When the pandemic hit, I’m sure I wasn’t alone in making sure I knew where the thermometer was, replacing the battery on the pulse oximeter, and checking the expiration dates on the cold medicine in the cabinet. Your home “doctor’s bag” may well have a blood pressure monitor in it: a device with an inflatable arm cuff attached to it. Once the cuff’s inflated and deflation begins, your diastolic and systolic pressure are measured on the way down.
Since the cuff technique for measuring BP was devised more than 120 years ago, this technology has been pretty much the only non-invasive way to measure blood pressure.
Now a Swiss-based company, Leman Micro Devices, has come up with a cuff-less solution. Rather than measure an upper-arm artery, Leman’s e-Checkup with V-Sensor gauges BP – with clinical accuracy – through the fingertip. It also measures other vital signs: temperature, blood oxygen, heart rate and respiration rate. And it works on your smartphone. Talk about a “doctor’s bag”.
There are three parts to LMD’s health sensing solution: the V-Sensor hardware module, eCheckup software for gathering and analyzing data, and the server where data are stored and where diagnostic information is offered.
The V-Sensor has a pressure sensor embedded in a soft, flat epoxy resin that is pressed against the fingertip. LEDs and a photodiode form a conventional pulse oximeter that illuminates the tip of the finger. A thermopile measures heat radiation to estimate body temperature. The application-specific integrated circuit designed by LMD controls the LEDs; captures and digitizes data from the photodiode, pressure sensor, and thermopile; and communicates with the mobile phone processor. (Source: article by Maurizio di Paolo Emilio on embedded.com)
To take your blood pressure, you just hold your phone, putting your index finger on the V-Sensor, which is pretty tiny: only 15 mm long and resides on the smartphone’s back, and your thumb on the front screen. The e-Checkup app lets you know whether you’re getting too much pressure or not enough. After less than a minute, the reading is taken. No worrying about whether you’ve got the cuff in the right place.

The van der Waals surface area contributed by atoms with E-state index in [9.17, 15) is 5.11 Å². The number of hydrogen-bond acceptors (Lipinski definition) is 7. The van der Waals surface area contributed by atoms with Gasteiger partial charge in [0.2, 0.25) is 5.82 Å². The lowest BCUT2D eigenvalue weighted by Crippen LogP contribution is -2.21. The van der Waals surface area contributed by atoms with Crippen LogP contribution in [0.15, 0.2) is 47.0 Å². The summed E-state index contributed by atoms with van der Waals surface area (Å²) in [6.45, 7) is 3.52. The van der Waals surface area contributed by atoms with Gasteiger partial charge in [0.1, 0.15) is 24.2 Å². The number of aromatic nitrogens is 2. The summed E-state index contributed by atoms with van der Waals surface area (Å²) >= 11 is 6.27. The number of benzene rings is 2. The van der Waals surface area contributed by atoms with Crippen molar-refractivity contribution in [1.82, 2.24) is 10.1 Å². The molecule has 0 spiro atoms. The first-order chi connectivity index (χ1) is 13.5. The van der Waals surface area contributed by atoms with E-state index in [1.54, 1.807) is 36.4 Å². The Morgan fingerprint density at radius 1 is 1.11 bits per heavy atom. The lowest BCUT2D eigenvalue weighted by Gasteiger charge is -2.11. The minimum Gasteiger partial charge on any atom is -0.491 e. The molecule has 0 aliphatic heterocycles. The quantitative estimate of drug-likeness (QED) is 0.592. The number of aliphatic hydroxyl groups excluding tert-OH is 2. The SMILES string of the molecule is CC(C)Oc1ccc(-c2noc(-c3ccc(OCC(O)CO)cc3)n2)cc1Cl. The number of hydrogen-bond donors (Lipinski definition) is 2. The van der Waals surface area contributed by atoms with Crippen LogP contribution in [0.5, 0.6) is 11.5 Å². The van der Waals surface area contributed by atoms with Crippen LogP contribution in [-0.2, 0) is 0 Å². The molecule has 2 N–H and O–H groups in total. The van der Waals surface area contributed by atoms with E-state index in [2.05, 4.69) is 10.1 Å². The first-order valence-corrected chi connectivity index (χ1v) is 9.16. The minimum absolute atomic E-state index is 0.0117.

And there’s even more:
LMD’s research and development have shown that V-Sensor data can be combined with accelerometer data in the phone when held against the chest to find the timing of the heart function: left ventricular expulsion time (LVET), aortic and mitral valve timing, and many others. Further measurements may combine images from the phone’s camera.
All this is well beyond what’s possible with other wearables and health apps, and promises to be a real breakthrough. When people can monitor their vitals so easily, without having to acquire and learn to use all sorts of separate devices, they’ll be able to keep much better track of their health. As will their physicians. Right now, we’re seeing more and more use of telehealth, through which many routine appointments are handled over the phone or via conferencing software. The ability to remotely provide such a wealth of health information through a simple smartphone application is going to greatly improve the quality of virtual medicine.
Bottom line: another great technological approach to making real improvements to life.
Now if only they can come up with a way to determine whether someone has COVID-19, or has survived a bout with it and built-up antibodies.